What does the post-revolutionary generation of Rusyn activists pick up on and try to encourage young Rusyns?
In Bratislava, 750 people reported themselves as Rusyns in the last census. However, according to Štefaňák, the number should be in the thousands. Many study, work, and live for many years in the city, but without a permanent residence, so the statistics may not reflect reality.
They were already “like Ukrainians”
“In the east there is awareness of who they are, ‘Rusyns’ or ‘Šarišanci.’ But the awareness of who Rusyns are is worse. People think that it is a kind of dialect. Many of them have no idea that the Rusyn language is codified. Yet it is a language which is being properly taught at the University of Prešov,” says Štefaňák.
Since the 1950s, forced Ukrainianization continued in Slovakia. What was previously considered Rusyn, was expressed as Ukrainian. Many Rusyns therefore called for the establishment of Slovak schools. Somewhere here, their assimilation began.
Back then, it was said that the government’s idea was that those who lived near the Ukrainian border were “like Ukrainians.”
“Against the will of the people, they made Rusyn schools into Ukrainian. On the other hand, Ukrainian education and the Ukrainian movement conserved many things, such as writing, folklore, and created professional institutions. After research has been done, Rusyn traditions are clearly something independent, not Slovak,” Štefaňák explains.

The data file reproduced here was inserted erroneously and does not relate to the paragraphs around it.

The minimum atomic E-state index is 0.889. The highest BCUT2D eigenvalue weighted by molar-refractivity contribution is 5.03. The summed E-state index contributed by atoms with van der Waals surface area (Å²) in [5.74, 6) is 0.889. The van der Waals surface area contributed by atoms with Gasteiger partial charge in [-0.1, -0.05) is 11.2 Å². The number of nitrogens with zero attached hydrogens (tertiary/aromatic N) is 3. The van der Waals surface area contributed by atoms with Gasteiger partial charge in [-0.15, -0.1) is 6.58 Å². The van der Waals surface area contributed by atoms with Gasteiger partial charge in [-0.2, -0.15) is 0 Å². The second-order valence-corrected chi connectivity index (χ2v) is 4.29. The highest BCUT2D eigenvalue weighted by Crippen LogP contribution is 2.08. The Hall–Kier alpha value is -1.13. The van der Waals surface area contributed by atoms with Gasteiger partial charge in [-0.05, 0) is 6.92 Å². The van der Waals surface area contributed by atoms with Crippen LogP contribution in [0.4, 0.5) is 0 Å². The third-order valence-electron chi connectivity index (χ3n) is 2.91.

The situation today is in some cases complicated, because some people do not realize that the Rusyn language — belonging to the westernmost branch of East Slavic languages — is written in the Cyrillic alphabet. That contributes to the rejection of the written language, because people tend to associate it with Ukrainian. This topic is sensitive in some villages to this day.
Dobriansky rather than Warhol
Today, unless someone draws Rusyns into a debate, the only name that tends to come to mind is the American painter Andy Warhol, the son of Rusyn immigrants from the village Miková. For Rusyns themselves, however, Warhol is a quite controversial figure and they say that his greatest contribution to the Rusyns was that he was born to a Rusyn mother. Otherwise, he did nothing for Rusyns.
Štefaňák also previously mentioned the names Alexander Duchnovič, Alexander Pavloviča and Adolf Dobriansky, the latter was the only Rusyn representative in the Hungarian diet.
There are more famous Rusyn names — Michail Baluďanský founded the university in Saint Petersburg, the soldier Michael Strenk raised the American flag on Iwo Jima.
Štefaňák does not believe that Rusyns were non-assertive.
“How are the people? I would say — more temperamental. That’s why In the east sometimes you hear: Šalenyj Rusnak [silly Rusyn],” frowns Tručšinská. In her view, the word “silly” does not do the Rusyn soul justice.
“Rusyns have never been wealthy people. Therefore, I would say that they are rather modest and simpler people who do not need to play to what they are not, “says the director. Many Rusyns who have achieved success, still leave something authentic in themselves, according to her.
“In Bratislava there are two brothers, doctors, leaders in orthopedics and neurosurgery, and they have no problem explaining to the patient in Rusyn, with the knowledge that they are also Rusyn.”
Translated by Maria Silvestri.